four-times World judo champion, and now pro-wrestler who it
is rumored will be the next opponent of Rickson
Gracie. Like everyone else in the known universe, Ogawa probably likes
his chances better against Rickson standing up. Since Rickson won't be
wearing a gi, and won't be constrained by the rules of judo, that leaves
striking as the only option. Takada and Funaki both showed that it is
possible to stall quite effectively against Rickson, for a while, and
remain standing, as long as they could lay against the ropes. Now, if
they had been able to hit him hard too, they might have had something.
Ogawa apparently intends to do better when his turn comes, because he is
working on his hands at the Piston dojo. There he is below, gloved up, working the mitts (Masaaki Horiguchi is holding).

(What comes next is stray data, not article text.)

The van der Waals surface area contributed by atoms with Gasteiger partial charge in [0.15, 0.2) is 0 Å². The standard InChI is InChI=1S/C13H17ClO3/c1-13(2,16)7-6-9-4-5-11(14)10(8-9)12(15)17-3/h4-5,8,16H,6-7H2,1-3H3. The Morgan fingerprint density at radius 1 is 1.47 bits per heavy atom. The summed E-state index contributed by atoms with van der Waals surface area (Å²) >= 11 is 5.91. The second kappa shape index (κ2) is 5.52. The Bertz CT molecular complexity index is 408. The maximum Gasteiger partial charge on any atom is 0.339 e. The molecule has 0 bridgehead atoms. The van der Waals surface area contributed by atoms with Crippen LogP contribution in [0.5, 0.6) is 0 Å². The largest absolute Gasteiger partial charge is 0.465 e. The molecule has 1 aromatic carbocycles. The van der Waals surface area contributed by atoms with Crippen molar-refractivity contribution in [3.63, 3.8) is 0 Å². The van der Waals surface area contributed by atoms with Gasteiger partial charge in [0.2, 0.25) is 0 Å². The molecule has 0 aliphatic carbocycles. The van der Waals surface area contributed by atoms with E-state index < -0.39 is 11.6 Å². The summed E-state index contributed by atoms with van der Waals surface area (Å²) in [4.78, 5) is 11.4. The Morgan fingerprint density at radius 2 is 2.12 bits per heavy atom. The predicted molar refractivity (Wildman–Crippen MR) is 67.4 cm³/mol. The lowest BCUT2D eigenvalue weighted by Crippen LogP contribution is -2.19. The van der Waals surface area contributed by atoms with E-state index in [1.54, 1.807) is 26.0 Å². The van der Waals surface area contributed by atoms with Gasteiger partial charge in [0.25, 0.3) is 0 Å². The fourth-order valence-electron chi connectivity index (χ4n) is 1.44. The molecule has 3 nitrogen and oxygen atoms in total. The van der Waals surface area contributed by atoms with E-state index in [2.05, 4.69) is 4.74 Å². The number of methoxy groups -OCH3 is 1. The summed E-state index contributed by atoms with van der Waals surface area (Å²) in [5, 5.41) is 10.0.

Ogawa's boxing skills range between minimal and non-existent (at least,
on the occasions that I observed him--which isn't to say that he might
not be vastly improved by the time he meets Rickson). Ogawa is a big
fellow and he could hurt someone if he somehow managed to land a punch. He
could get lucky. Accidents do happen. Rickson might decide to throw
caution to the wind and swap shots with him.
he probably won't. Although Rickson is learning how to box, according to
Ray Leonard, it would be in violation of the cardinal tenet of
jiu-jitsu to do what your opponent does better. Overwhelming an opponent
with superior strength doesn't work if you do not have superior strength
to overwhelm him with. Rickson vs. Ogawa, if it happens, will not be a
addition to the skills of boxing, a boxer needs "heart". The